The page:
Resources Minister Keith Pitt calls for more coal, gas and uranium exports

“Of course with any new gas development we must ensure that our precious water resources are protected, that high value farm land is protected and that local communities and local business get real benefits and real jobs,” he said.


Mr Pitt also slammed the Victorian government’s moratorium on onshore gas exploration as a threat to jobs.

“If we don’t explore and develop new gas supplies, we are consigning a lot of our manufacturing sector to outsourcing overseas and making families and businesses pay more for energy supplies,” he said.

He added that farm land and water resources had to be protected and that local communities gained real benefits and jobs from the gas developments.

Prime Minister Scott Morrison announced a $2 billion commitment to NSW on January 31 with the condition the state find 70 petajoules of gas to supply the state market, an amount equivalent to the Narrabri project.


Santos chief Kevin Gallagher said the project would bring down prices so households would pay less.

“Narrabri gas will always be cheaper for NSW customers than gas imported from other states or overseas, particularly when liquefied natural gas prices are high in Asia,” he said.

Mr Pitt’s remarks counter environmental groups that have fought for years against new gas projects, with Mr Pitt taking a hard line after replacing fellow Queenslander and Nationals MP Matt Canavan in the portfolio last week.

Mr Pitt insisted Deputy Prime Minister and Nationals leader Michael McCormack was “absolutely” safe after the failed leadership challenge from former leader Barnaby Joyce last week.

Keith Pitt backed the leadership of Deputy PM Michael McCormack.Credit:Alex Ellinghausen

“I think people will just get their heads down and their bums up now. There are far more important things happening around the country, whether it’s bushfires or floods or the coronavirus,” he said.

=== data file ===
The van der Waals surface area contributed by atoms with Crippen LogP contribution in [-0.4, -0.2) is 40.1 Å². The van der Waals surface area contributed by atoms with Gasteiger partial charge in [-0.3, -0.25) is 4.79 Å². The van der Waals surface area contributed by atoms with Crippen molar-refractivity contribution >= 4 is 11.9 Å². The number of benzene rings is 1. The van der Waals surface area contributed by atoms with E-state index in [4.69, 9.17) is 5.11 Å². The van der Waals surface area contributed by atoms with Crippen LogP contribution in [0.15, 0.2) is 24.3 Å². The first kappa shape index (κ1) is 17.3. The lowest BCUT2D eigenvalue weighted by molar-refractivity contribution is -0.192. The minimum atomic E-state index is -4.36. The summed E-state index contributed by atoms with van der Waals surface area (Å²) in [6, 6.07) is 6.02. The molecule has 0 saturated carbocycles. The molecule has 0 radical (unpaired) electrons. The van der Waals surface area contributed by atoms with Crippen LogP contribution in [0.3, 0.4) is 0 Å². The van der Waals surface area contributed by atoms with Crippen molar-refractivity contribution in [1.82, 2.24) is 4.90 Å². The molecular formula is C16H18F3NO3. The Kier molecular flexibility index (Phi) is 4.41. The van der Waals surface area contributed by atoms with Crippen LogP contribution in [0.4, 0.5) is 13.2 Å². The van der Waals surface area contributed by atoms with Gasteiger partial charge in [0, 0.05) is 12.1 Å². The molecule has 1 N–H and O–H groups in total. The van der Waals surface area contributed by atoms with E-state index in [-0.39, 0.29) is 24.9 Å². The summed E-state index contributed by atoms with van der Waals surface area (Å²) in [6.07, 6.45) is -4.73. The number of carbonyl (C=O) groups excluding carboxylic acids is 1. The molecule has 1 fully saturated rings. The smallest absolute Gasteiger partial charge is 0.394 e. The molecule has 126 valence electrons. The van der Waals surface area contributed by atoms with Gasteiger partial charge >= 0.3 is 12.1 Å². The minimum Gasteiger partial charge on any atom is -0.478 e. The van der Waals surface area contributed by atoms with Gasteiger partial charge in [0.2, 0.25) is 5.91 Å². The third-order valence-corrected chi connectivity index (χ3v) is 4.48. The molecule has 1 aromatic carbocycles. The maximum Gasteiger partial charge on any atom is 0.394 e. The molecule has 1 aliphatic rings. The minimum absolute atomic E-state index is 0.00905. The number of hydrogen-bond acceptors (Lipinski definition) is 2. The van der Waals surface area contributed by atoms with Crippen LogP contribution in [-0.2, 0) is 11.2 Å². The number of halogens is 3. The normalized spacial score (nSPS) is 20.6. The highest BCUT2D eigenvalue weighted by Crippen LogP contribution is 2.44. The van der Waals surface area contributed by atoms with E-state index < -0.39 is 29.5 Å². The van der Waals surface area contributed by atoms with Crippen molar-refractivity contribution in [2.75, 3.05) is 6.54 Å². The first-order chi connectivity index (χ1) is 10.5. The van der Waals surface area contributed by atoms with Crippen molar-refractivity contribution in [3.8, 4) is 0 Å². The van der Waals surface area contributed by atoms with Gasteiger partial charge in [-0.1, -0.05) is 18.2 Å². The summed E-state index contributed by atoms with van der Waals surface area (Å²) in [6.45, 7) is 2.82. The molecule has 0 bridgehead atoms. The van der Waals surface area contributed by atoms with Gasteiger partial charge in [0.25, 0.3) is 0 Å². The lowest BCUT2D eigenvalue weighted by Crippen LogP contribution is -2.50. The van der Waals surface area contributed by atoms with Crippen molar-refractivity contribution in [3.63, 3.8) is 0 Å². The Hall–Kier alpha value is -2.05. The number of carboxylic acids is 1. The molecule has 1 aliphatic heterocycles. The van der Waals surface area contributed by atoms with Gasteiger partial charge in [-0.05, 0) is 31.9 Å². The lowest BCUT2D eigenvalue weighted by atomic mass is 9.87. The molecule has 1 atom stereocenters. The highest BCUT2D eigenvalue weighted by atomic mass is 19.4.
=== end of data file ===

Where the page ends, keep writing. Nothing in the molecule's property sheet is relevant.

“It’s a difficult time for the Australian people and we’ve got to focus on them.”

While Senator Canavan regularly provoked environmental groups with his advocacy for coal, Mr Pitt showed no signs of retreating on the issue and said he wanted to make Australia a bigger “energy superpower”.

‘Clearly the climate’s changing’

In contrast with colleagues who played down the threat from climate change, Mr Pitt said he accepted the science and the contribution of human factors toward the trend.

“Clearly the climate’s changing – you only have to look at the fact we’ve had droughts and floods, but it’s a matter of what we do about it,” he said.

“So the Prime Minister’s focus on resilience is something I’m 100 per cent for.”

Mr Pitt said the solutions should include more water storage and more hazard reduction burning, something he said was the biggest issue raised with him in recent months.

“The climate has always changed and we are doing our part as we should, and I think we just need to be careful that we don’t get to the point where it becomes a religion for individuals,” he said.


Mr Pitt grew up in Bundaberg and attended the local public school before becoming an apprentice electrician and working as a tradesman, after which he gained an engineering degree at the Queensland University of Technology.

The son of a sugar cane harvesting contractor and farmer, Mr Pitt owned several cane farms while also working as an engineer before entering Parliament.

An advocate of nuclear power in the past, Mr Pitt said he would not be making any decisions about nuclear energy given this was the responsibility of Energy Minister Angus Taylor, but he backed more uranium exports.

“We have a very large range of deposits right around the country and there have been submissions from the Queensland Resources Council about the potential to add billions of dollars to the Australian economy,” he said.

“We need to continue to explore all opportunities and turn them into reality.”

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